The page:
Barnaby as a baby, with his familyAbout six months ago a friend was sitting with Barnaby and he was signing something to her which she couldn’t understand. She said she’d love to have a way to learn some signs, especially so she could teach her daughter as Barnaby would be joining her at nursery a few months later. I reflected on this and realised that it would be helpful for all Barnaby’s little friends and our immediate family to have a way of learning some key signs. And so the next day Barnaby and I started a little instragram account (called @signwithbumblebee) to demonstrate Makaton signs.

We try and post a sign every day if we can, and love to take requests from our followers. As well as helping our friends and family it has been the most brilliant way for Barnaby and I to expand our Makaton vocabulary. Even in the few months we’ve been doing this both of us have learned so much and I can’t get over how many new signs Barnaby has picked up.

Many of them he is now using completely spontaneously and just today he surprised me by looking at me and doing the sign for ‘outside’ as he wanted to play in the garden. The first thing he signs when I go into his bedroom in the morning is ‘Daddy’ and he regularly does the sign for ‘ice cream’ when I ask him what he wants for breakfast! Barnaby loves music and one of his favourite activities is signing along to songs and nursery rhymes.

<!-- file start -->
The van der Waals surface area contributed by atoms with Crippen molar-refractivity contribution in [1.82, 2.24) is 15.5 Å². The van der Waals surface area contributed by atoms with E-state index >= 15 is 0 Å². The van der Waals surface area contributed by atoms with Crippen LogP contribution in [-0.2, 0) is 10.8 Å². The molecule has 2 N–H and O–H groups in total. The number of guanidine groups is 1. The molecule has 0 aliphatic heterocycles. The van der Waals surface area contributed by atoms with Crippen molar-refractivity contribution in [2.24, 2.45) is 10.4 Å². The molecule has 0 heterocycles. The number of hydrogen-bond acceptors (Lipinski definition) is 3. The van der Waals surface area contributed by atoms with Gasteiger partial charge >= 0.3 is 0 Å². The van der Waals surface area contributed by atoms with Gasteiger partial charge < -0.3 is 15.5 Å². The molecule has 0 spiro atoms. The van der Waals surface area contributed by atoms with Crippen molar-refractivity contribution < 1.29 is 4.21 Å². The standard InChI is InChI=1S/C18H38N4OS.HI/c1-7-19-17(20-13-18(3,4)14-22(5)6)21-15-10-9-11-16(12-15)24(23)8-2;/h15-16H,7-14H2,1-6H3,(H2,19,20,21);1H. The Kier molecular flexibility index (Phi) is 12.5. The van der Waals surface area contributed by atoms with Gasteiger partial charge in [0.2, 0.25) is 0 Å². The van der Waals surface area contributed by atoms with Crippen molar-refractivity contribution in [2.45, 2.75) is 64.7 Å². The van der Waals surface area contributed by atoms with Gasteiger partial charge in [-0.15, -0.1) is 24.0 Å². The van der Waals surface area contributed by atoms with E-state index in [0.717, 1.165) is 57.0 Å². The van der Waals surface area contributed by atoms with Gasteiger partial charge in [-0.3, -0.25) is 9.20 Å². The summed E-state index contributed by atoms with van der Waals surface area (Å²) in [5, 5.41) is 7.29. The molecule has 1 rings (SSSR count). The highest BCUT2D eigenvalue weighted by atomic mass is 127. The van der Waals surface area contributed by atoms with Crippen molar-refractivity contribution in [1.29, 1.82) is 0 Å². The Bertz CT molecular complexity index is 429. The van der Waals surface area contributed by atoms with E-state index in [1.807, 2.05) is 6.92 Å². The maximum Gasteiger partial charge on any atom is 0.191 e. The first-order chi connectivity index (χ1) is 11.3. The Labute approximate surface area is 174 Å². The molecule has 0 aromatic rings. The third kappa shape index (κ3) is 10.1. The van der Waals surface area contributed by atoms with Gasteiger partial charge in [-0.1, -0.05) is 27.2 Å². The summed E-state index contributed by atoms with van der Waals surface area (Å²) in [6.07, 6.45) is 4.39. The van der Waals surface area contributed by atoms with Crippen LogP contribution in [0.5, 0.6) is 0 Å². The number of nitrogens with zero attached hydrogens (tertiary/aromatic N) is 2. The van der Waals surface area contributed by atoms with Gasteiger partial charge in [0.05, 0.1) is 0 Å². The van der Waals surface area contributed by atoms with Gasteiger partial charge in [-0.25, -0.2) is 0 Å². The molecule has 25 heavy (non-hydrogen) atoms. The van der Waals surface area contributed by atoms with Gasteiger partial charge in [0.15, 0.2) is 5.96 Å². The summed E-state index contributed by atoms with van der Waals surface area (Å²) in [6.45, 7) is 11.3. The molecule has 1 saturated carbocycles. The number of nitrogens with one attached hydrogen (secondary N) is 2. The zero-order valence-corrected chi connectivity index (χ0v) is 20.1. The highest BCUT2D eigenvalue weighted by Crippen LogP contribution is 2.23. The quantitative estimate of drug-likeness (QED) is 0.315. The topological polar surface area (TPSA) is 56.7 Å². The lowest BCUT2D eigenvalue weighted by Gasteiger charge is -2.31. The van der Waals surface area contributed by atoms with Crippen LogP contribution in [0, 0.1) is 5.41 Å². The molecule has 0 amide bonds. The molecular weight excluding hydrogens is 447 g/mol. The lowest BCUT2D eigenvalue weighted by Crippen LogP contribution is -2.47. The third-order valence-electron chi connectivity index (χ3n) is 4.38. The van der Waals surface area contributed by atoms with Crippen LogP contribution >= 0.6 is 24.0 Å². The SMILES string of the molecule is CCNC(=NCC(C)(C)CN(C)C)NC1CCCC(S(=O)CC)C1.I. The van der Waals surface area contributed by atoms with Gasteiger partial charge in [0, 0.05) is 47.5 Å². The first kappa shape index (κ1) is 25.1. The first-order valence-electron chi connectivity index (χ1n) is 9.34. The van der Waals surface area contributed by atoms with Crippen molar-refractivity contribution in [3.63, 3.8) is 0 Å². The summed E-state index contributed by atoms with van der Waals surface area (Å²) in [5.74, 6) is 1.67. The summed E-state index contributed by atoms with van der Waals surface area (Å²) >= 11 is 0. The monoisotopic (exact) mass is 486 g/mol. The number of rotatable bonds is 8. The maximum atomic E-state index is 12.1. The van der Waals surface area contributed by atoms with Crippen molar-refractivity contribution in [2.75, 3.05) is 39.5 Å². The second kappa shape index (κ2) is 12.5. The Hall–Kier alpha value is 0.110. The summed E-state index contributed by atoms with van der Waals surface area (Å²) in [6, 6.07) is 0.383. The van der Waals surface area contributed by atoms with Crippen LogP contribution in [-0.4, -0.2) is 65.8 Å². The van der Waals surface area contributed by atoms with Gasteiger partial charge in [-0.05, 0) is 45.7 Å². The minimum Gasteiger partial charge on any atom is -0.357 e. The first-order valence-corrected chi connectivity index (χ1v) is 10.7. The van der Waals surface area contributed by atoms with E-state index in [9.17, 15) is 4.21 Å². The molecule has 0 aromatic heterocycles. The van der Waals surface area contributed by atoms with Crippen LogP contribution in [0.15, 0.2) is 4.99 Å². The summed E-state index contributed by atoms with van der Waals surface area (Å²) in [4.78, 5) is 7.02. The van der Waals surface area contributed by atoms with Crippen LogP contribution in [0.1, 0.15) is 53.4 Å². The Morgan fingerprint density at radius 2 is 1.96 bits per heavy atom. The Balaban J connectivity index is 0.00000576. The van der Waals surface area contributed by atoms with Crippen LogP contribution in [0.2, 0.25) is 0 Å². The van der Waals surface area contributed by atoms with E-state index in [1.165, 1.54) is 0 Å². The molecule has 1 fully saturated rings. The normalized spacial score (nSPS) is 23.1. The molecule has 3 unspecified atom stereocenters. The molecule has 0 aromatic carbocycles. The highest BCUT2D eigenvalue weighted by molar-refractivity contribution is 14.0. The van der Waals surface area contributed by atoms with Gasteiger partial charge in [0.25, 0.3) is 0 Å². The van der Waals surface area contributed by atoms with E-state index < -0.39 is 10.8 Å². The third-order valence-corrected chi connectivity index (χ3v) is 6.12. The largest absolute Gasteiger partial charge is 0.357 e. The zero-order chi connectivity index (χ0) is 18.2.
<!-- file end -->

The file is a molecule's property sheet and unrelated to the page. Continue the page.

Barnaby as a toddlerBecause Barnaby’s speech is significantly delayed (he currently has about 4 or 5 actual words), it is so powerful for him to be able to sign. His vocabulary has expanded enormously since he turned two and he probably knows in excess of 60 signs now. He is also regularly using two signs together such as ‘where’s Martha’, ‘dog sleep’ and ‘mummy eat’.

As we go about our day he is able to react to the world around him and is always pointing things out to Mummy e.g. ‘bird’, ‘car’, ‘dog’. In addition he anticipates his routine and lets me know when it is bath time or bed time.

As Barnaby is nearly three we’re now starting to get quite a bit of help from speech and language professionals to encourage his speech and it is through this I’m really seeing how beneficial it is for Barnaby to have amassed such an extensive vocabulary through signing. Recognising objects, being able to remember them and having a sign for them means that when he is able to start making the sounds and associating them with the correct objects or actions it will be so much easier for his words to literally fall into place.

If he didn’t have that signing structure and background it would be an awful lot more difficult for him to make that leap. And for this reason it is so important that Barnaby continues to sign even when the words start coming as it provides the most wonderful scaffolding and structure for his speech.

Barnaby dressed smartlyWe all continue to learn every day and to appreciate the power of signing.